The key part of the survey consists of two sets of questions about people’s future Social Security benefits. In the first, respondents are asked to describe the likelihood of receiving benefits in specific ranges relative to “the benefits they are supposed to get under current law.” They fill in a histogram of this distribution by putting balls into bins on their computer screens. This histogram allows us to calculate their expected benefits. In the second part, respondents are asked to make a sequence of choices as to whether they would prefer a guaranteed contract at a hypothetical percentage of the benefits they are supposed to get under current law to the distribution of benefits they think they will get. This sequence of questions allows us to bracket their certainty equivalent benefit level. Subtracting the certainty equivalent from the expected benefits yields the respondent’s risk premium against policy uncertainty.

Our main results indicate that individuals perceive the risk to which policy uncertainty exposes them and that the welfare cost of that risk is statistically and economically significant. Across respondents, the average expected benefits are 59.4 percent of the benefits the respondents are supposed to get under current law. The average certainty equivalent is 53.7 percent, yielding an average risk premium of 5.8 percent. At 7.0 percent, the median risk premium is close to the average risk premium. These risk premia are expressed as percentage of benefits under current law, but would become 9.7 percent and 11.8 percent, respectively, if expressed as a percentage of expected benefits.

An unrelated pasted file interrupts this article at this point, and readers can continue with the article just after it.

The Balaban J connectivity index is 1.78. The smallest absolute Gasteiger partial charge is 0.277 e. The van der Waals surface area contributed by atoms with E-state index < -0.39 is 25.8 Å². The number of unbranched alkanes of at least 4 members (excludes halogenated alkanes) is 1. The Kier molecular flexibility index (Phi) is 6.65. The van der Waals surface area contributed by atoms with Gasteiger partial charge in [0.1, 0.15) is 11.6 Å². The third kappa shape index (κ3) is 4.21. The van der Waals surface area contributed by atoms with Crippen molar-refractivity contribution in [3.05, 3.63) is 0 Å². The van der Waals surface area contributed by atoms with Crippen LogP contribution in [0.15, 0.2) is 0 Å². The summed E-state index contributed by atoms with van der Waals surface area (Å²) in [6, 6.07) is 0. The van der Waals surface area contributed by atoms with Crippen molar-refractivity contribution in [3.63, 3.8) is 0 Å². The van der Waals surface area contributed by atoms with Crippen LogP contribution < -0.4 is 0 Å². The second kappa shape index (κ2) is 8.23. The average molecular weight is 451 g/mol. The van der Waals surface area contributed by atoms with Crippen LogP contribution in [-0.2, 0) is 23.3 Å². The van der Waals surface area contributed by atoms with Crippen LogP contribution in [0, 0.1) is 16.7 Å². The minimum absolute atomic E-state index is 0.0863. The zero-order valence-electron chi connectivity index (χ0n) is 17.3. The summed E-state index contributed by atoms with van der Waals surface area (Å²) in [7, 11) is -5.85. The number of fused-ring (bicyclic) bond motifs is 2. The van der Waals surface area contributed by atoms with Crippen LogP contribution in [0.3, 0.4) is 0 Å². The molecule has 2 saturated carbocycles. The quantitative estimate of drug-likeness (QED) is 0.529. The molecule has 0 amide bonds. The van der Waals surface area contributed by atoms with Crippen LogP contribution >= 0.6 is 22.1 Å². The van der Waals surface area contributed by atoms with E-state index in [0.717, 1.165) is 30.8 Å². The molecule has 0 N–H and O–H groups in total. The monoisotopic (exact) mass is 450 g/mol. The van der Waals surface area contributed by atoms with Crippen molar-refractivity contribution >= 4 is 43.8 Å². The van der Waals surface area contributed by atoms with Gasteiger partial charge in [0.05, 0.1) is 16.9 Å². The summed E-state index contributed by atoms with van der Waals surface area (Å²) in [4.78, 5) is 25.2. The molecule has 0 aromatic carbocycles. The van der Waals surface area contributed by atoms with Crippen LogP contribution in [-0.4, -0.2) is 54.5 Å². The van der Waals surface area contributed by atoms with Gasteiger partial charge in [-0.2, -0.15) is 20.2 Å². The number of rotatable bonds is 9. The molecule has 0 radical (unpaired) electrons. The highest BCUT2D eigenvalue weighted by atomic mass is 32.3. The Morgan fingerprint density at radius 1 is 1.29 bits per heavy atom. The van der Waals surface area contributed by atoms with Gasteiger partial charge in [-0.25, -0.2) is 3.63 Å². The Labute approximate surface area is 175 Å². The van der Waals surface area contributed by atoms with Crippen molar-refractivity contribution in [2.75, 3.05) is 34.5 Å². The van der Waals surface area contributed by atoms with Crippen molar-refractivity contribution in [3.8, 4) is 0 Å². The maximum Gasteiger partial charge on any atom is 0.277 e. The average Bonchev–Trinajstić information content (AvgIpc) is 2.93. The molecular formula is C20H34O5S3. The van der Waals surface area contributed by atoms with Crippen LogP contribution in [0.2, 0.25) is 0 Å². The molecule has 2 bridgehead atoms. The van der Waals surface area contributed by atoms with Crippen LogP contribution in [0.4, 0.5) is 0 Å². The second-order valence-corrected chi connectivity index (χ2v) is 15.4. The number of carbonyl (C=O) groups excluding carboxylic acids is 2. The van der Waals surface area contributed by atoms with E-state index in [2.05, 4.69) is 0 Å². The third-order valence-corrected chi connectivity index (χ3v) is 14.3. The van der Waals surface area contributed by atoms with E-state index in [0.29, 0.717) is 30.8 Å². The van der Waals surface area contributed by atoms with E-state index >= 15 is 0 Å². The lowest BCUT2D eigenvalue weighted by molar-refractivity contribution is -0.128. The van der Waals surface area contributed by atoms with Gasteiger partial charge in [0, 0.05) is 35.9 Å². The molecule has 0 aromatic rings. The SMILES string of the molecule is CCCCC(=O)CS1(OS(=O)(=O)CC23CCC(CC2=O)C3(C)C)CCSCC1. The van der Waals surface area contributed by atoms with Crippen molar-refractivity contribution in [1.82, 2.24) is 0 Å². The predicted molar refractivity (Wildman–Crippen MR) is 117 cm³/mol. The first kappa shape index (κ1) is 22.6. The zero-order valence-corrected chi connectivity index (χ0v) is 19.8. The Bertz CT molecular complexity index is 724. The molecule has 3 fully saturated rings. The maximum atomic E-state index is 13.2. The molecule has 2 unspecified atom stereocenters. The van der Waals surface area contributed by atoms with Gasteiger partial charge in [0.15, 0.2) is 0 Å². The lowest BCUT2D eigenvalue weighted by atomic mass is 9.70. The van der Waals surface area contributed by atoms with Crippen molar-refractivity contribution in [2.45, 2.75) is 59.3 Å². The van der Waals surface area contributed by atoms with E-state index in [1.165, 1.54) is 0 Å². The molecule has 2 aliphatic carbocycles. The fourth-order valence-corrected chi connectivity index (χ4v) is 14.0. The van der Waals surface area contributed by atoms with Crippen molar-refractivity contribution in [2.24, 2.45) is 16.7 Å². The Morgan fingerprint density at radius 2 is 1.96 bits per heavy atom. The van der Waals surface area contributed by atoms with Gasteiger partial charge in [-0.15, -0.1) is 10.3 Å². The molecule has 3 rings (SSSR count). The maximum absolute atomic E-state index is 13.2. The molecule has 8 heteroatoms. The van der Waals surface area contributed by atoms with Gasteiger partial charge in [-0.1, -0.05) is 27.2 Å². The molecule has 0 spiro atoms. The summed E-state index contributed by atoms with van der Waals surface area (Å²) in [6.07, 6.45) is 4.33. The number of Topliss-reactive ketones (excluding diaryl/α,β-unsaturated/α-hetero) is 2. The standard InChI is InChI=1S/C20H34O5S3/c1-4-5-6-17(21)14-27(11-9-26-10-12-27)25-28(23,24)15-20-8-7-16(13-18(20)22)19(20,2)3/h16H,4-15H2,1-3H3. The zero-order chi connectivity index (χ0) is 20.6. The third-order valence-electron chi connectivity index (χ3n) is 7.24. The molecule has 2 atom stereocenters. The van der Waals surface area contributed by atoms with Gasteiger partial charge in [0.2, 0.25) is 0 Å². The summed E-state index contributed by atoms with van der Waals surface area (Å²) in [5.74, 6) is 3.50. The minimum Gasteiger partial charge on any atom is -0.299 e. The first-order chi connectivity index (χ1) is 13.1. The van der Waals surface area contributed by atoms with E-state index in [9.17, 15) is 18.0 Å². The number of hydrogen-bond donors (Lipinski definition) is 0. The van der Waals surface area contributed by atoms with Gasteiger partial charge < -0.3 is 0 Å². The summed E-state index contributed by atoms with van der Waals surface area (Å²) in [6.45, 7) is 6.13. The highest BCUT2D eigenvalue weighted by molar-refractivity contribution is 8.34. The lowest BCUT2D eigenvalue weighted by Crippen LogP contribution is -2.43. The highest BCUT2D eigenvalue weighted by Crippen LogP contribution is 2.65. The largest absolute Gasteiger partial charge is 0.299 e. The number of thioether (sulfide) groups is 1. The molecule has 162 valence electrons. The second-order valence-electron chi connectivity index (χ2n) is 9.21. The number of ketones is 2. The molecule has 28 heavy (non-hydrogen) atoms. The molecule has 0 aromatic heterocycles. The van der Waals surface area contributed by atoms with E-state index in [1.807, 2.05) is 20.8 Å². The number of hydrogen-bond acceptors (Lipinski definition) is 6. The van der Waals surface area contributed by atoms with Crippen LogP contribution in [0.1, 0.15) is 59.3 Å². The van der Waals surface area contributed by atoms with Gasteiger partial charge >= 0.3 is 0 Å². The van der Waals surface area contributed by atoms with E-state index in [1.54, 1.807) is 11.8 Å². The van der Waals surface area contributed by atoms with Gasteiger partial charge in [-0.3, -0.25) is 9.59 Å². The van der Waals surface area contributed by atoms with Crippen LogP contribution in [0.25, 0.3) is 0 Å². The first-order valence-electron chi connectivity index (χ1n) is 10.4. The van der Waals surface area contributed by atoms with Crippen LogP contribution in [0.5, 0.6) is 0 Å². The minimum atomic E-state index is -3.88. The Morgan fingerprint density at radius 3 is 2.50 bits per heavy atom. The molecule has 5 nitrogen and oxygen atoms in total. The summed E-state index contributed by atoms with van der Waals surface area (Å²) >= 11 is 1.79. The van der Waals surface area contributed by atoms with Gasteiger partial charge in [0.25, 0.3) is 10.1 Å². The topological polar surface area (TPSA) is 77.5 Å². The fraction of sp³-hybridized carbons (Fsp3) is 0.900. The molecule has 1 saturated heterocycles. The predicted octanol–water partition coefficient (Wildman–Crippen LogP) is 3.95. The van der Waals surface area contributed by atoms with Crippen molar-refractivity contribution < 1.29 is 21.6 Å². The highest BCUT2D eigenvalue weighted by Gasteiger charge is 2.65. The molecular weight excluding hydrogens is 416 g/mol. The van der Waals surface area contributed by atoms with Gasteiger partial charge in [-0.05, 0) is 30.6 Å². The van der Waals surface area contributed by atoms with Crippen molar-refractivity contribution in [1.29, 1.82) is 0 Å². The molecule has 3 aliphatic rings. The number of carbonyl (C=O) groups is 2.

Our results show that the risk premium is higher when people are more dependent on Social Security or have less time to mitigate uncertainty in Social Security by changing their labor supply or savings rate. For example, older people and those with lower incomes have higher risk premia. Given the large role that Social Security plays in retirement, our research suggests that a considerable welfare gain is possible by finding ways to reduce uncertainty about its eventual reform. Some possibilities include acting sooner rather than later, or legislating rules in which benefits automatically adjust to macroeconomic and demographic changes to keep Social Security solvent.

Note

This research brief is based on Erzo F. P. Luttmer and Andrew A. Samwick, “The Welfare Cost of Perceived Policy Uncertainty: Evidence from Social Security,” National Bureau of Economic Research Working Paper no. 21818, December 2015, http://www.nber.org/papers/w21818.

Read the Full Research Brief in Economic Policy

Erzo F. P. Luttmer, Dartmouth College and National Bureau of Economic Research, and Andrew A. Samwick, Dartmouth College and National Bureau of Economic Research.